Mr. Wolfson's portrayal of libertarianism and neoconservativism offers an opportunity to restate the fundamental premises of what FEE's founder, Leonard Read, long referred to as the "freedom philosophy." Over a 300-year history the advocates of human freedom have argued that rights reside only in individuals, who form the unique "building blocks" of the social, economic, and political order. Society should be viewed as the mutually beneficial relationships that individuals form for the improvement of their circumstances. The role of government, as understood, for example, by the American Founding Fathers, was to protect the rights of the individual from invasion by predatory plunder so each man may be secure in his life, property, and freedom to pursue his happiness as he sees it.
The Public Ethos
The "public ethos" is not created by government and, if it is to be healthy and consistent with the preservation of a free society, must not be controlled or manipulated by government. What is the "public ethos"? It comprises society's guiding beliefs, ideas, attitudes, customs, institutions, and ideals about the normative standards and rules for personal and interpersonal conduct. Its represents what most members of society consider to be acceptable and moral conduct in the relationships that men have with each other.
The public ethos of a free society includes strong beliefs in individual self-responsibility, the rights and dignity of the individual, and a sense of the morality of voluntary and peaceful relationships among men. It also includes the ideal that each individual should be viewed as an end in himself and not the pawn of others. And it nurtures the philosophical and religious ideas of compassion and duty in participating in charitable good works to assist the unfortunate and the truly needy among us.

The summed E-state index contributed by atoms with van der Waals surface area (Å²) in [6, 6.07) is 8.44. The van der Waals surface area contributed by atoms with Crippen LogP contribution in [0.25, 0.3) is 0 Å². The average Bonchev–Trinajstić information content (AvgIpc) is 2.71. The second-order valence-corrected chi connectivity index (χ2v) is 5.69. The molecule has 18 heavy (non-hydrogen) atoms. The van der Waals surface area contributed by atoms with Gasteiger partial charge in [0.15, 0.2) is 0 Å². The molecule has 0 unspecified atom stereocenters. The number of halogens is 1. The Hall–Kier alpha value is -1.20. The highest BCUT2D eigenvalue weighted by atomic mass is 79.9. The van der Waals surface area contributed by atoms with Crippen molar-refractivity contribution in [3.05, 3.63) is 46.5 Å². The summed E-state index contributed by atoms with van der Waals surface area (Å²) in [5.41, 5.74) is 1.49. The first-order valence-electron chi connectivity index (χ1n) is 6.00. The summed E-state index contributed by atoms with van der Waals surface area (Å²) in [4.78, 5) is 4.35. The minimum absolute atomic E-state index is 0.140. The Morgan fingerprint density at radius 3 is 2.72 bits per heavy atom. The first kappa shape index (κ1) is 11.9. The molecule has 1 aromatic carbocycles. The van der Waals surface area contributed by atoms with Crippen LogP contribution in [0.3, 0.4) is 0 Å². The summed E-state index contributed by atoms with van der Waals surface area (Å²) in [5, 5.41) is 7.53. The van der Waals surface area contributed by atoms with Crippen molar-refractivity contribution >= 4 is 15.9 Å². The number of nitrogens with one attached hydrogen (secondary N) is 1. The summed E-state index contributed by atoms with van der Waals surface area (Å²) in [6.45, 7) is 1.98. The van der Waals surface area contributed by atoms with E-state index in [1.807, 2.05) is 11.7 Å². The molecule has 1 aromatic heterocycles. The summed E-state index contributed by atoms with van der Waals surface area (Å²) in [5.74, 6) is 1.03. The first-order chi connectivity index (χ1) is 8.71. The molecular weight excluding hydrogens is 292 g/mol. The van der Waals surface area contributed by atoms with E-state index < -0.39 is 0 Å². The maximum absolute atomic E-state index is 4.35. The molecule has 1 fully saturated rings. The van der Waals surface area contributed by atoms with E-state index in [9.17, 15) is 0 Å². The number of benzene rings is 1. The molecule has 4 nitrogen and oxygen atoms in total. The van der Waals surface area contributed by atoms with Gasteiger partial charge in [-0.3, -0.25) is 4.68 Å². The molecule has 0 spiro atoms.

The public ethos of a free society rejects as inconsistent with liberty any notion that majorities or minorities may use the democratic process to restrict the freedom of the individual in his social, economic, and personal actions as long as he does not in any way violate the rights of others to peacefully go about their affairs. It does not believe that simply because a majority in society wants government welfare programs, because such programs give them a sense of protection from the insecurities of life, that this morally justifies the power of political coercion to redistribute wealth and limit the choices of other members of society to determine what is best for themselves, their families, and others they may care about.
The advocate of liberty is on guard against all expansions of government into the private lives and free associations of individuals because he considers political power to be corrupting and harmful to the creative potential in man. Political interventions and regulations intimidate man's mind and conscience, restrict his productive actions, weaken or eliminate the mutually beneficial and charitable associations among people, and undermine the moral sense of self-responsibility and voluntary duty to others in society.
Likewise, the friend of freedom believes that any "greatness" that America may possess on the international stage should come from being an example of individual freedom practiced at home, which then serves as an ideal for others around the world to emulate. Furthermore, political and military interventions abroad threaten the freedom and prosperity of the American citizenry, because of the costs of these global activities.
These are the freedom principles and the public ethos that we have been losing in America, and neoconservatism offers no alternative to regain them.
May 25, 2004